Images don't just make commercials. Television and movies sell fantasy, among other things. They portray worlds as we would like for them to be, if everything was "perfect". However complicated the lives of the characters inhabiting those images may be, the beautiful people always seem to endure with greater hope than do the less attractive. There is a subtext of "survival of the fittest" in every form of expression, and being the most attractive or appealing animal in the herd ensures your survival. It is individuals from the "box of deplorables" that suffer to be sacrificed.

Movies are still far more likely than television to feature "character actors", though you have seen changes there, too, over the years. I love, for instance, to watch the old Hollywood movies featured on the American Movie Classics (AMC) and similar channels that show films from what is often called "the Golden Age of Hollywood". Many of the films of the 30s and 40s featured May-December relationships, which seem very weird today. You got a lot of movies with older leading men like Humphrey Bogart, Clark Gable, and later Jimmy Stewart involved in relationships with women in their 20s, as if all these young lovelies yearned to "hook-up" with a father figure. That would never fly today, and you wonder why it worked then. Imagine being a young lovely and having one of these old farts ramming their tongues down your throat. It would seem like an intimacy with Freddie Krueger, which in modern times would come across as horror. Our aesthetic has changed over time, and rather dramatically.

This also applies to the world of music entertainment, and explains a lot about why popular music belongs almost exclusively to the very young. It also explains some of why local music venues struggle to survive. Personally, I never attend live music events because I find them depressing. Most of them exist to sell alcohol, which puts me in the presence of a bunch of drinking types with whom I would not otherwise choose to be around. And, most routinely feature players who are more Dollar Store than Nordstrom in their presentation. You get a lot of older people who play for the love of music, or perhaps for the love of attention, and I, in my garden-variety superficiality, don't find much appeal in any of that.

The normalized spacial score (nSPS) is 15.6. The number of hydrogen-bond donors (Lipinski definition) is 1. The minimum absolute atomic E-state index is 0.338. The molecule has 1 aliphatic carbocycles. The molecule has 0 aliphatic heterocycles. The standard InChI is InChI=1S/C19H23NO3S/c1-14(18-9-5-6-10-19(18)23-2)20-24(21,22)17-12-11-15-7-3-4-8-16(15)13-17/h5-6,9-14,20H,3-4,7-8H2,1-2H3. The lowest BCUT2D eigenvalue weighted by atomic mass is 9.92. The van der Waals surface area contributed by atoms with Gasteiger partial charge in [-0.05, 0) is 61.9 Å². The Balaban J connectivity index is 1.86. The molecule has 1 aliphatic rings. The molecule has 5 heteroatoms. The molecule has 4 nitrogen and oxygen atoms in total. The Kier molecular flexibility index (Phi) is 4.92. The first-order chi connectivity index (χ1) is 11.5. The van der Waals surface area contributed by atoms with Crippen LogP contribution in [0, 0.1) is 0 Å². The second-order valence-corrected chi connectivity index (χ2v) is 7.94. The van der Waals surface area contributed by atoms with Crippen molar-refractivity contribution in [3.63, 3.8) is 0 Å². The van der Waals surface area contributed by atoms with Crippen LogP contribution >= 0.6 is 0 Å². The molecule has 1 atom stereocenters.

You really cannot perform well enough to overcome the shortcomings of your appearance, and we just don't look as good as older people as we did when we were young. Also, our popular music tends to be all about the themes of interest to really young people. Having David Crosby, for instance, sing a love song more appropriate for someone in their dating years is just creepy. I don't actually know if David Crosby does that, but it would be weird if he did.

Unfortunately, modern music has never evolved into something focused on themes of greater interest to people in the latter stages of their lives, so your local bar band guys are very likely playing songs completely out of sync with what they are able to convincingly present.

We want the beauty, dreams, and ambitions of fresh and vital youth. It is next to impossible, as we age, to overcome what we have become as an evolved species that lives for a very long time.

     
 
 

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Phillip Rauls is a former A&R guy with Atlantic Records who I became aware of through our mutual friend, the late tour manager Buddy Zoloth. Phillip is a great guy and a fine writer who has known and worked with many of the biggest names from the "Golden Era" of Rock. For years we at the CCJ at RARWRITER have enjoyed his website, where he has published articles on many of the artists he has represented. Earlier this year, Phillip published a book, The Rock Trenches, that is filled with interesting stories and great photographs that will be phenomenally entertaining to anyone who loves the music of the 1960s and '70s. You can visit Phillip's website by using this link, and you can buy his book through Amazon by following this link.